Project Duration: 2.5 Months
Software Used: Premier Pro, Illustrator, Photoshop, Sketch, Axure, MailChimp
Tasked with setting my own brief, I chose to combine elements of UI/UX and physical computing. While looking for a design opportunity, I discovered (anecdotally), that some small business owners were relying on archaic methods to measure footfall.
My research began by looking to validate the problem statement I had set myself:
Busy business owners with multiple locations lack an easy and affordable way to track footfall.
I conducted semi-structured interviews with the owners of small businesses. Respondents were primarily from the food and drinks side of hospitality, as well as some retailers.
After unpacking the research from interviews, the key insights that I found were:
A desire to import data from other metrics for comparison, and integration with existing metrics
The possibility to browse historical data
Manual counting is slow and unreliable
I took my initial concept, a system for tracking and reporting the numbers entering a business, and adapted it to the two business sectors I had engaged in research. I also explored other potential uses for footfall information, in museums, and in retail.
At this stage the project suffered a setback: only respondents in the hospitality sector were willing to take part in prototyping and testing, but the type of tracking I had outlined in the concept only received a lukewarm reception.
I then returned to my research and focused my efforts on the third insight, that counting is slow and unreliable.
While presenting the concepts to business owners, several described their frustation gathering footfall data when trying to choose a location, and one person who was reviewing my concepts actually described how they had been hired to stand around with a tally counter, and instead submitted fake information and went to the pub!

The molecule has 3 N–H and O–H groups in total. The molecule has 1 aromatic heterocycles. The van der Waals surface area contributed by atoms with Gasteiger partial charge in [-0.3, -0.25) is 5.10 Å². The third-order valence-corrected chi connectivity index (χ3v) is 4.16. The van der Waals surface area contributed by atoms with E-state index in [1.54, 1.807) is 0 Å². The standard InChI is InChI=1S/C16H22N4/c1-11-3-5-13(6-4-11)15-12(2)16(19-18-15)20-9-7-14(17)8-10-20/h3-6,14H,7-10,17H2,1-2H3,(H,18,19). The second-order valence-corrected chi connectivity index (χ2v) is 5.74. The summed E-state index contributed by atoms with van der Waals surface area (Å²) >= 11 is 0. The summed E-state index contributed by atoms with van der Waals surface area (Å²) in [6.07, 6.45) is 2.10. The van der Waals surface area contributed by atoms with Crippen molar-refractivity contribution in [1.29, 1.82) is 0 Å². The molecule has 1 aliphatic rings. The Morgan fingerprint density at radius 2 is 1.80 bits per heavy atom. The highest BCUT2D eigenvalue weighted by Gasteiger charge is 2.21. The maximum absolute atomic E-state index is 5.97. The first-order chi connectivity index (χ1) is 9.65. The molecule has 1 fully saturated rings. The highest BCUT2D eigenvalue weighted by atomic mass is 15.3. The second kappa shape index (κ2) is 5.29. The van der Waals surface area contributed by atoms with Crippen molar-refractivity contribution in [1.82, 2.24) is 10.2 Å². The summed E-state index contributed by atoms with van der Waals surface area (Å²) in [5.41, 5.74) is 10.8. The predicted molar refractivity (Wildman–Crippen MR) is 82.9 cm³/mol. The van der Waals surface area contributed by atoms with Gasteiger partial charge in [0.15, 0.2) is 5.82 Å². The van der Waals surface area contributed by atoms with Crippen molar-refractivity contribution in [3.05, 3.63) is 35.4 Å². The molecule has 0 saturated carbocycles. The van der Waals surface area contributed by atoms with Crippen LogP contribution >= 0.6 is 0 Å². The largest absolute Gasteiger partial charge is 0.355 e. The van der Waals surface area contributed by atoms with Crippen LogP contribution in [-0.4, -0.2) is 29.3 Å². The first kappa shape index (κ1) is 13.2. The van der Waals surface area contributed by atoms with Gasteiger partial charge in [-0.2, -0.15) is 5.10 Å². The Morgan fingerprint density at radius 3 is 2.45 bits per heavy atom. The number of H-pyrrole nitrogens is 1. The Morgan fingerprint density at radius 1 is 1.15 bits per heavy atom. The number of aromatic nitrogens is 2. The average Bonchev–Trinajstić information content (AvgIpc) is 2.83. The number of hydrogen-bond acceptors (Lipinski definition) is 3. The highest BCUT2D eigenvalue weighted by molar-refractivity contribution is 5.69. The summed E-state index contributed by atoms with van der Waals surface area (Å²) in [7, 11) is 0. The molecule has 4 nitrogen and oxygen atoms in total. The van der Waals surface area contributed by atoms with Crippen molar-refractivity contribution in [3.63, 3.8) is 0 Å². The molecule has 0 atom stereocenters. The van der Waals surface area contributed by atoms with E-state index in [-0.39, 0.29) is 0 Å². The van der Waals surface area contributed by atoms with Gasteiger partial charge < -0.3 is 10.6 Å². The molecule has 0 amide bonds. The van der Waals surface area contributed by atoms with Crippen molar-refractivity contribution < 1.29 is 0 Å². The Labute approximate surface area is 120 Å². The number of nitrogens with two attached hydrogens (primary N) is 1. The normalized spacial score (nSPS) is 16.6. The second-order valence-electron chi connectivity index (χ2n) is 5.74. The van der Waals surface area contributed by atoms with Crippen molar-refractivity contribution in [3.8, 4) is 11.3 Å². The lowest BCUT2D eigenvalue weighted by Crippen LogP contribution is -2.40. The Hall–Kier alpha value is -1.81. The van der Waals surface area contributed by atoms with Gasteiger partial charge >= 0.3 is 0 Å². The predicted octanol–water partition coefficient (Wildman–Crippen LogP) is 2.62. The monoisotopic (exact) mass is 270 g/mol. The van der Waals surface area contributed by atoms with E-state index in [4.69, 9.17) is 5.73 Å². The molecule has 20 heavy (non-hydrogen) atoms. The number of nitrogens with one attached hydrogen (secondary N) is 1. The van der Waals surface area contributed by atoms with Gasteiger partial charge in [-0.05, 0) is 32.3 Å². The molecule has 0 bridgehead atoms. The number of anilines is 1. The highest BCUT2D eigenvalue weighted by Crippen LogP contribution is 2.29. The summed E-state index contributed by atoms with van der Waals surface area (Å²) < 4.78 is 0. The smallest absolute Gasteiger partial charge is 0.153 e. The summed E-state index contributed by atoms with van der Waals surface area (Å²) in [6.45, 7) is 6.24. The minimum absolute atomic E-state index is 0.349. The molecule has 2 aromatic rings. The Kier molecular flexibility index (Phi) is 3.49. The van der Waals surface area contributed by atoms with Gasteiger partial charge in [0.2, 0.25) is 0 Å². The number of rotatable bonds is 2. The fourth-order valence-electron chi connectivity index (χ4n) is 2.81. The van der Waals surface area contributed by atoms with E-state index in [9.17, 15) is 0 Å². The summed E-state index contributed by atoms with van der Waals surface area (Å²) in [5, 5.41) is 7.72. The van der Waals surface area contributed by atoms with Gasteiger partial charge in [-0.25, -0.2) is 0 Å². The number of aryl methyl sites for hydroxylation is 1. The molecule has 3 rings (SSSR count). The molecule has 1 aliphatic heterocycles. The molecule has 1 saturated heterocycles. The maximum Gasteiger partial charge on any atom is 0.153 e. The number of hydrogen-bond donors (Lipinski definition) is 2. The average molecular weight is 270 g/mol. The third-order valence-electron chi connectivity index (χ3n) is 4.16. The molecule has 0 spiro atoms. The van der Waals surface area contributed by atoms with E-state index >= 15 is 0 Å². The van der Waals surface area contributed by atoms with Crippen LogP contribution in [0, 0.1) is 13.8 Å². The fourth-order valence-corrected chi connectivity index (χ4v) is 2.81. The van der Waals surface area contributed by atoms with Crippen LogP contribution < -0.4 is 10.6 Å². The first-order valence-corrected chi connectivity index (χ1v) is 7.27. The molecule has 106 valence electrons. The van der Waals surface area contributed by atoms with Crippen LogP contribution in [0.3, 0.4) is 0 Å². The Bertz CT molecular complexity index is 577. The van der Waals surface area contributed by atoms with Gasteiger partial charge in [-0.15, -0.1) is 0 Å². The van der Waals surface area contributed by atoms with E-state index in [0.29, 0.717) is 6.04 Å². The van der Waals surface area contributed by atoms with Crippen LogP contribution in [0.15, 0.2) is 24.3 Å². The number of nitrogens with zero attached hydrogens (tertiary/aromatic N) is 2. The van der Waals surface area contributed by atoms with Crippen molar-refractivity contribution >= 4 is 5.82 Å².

This led me to pivot to my chosen concept: footfall tracking around the city, which would measure and report footfall.
Stakeholder feedback indicated that a service would be more appropriate, due to privacy concerns, and maintenance of the devices. The information would then be sold to the business owner as a service.
I surveyed locations to inform the design considerations for the physical device, as well as the technologies necessary to realise it.
I interviewed estate agents and landlords to get a better understanding of the commercial leasing process, and to understand where this service would fit in.
After sketching out ideas for the UI component, I created low fidelity wireframes of a web and phone app interface to test with business owners. I used digitally designed wireframes, printed on paper so participants could draw directly on them. This allowed me to determine:
- The hierarchy of key perfomance indicators.
- Which data visualisations delivered the most meaning, and which should be omitted.
- That a phone app alone was preferred/there was no need for a desktop version.
I then proceeded to higher fidelity interactive prototyping, setting specific tasks for users.
At this point I received feature suggestions which were implemented and tested with other testers as I iterated the higher fidelity interactive prototype.
For the measurement device itself, I rapidly prototyped using cardboard, and then later with MDF board, testing it on letting signage and inside of businesses.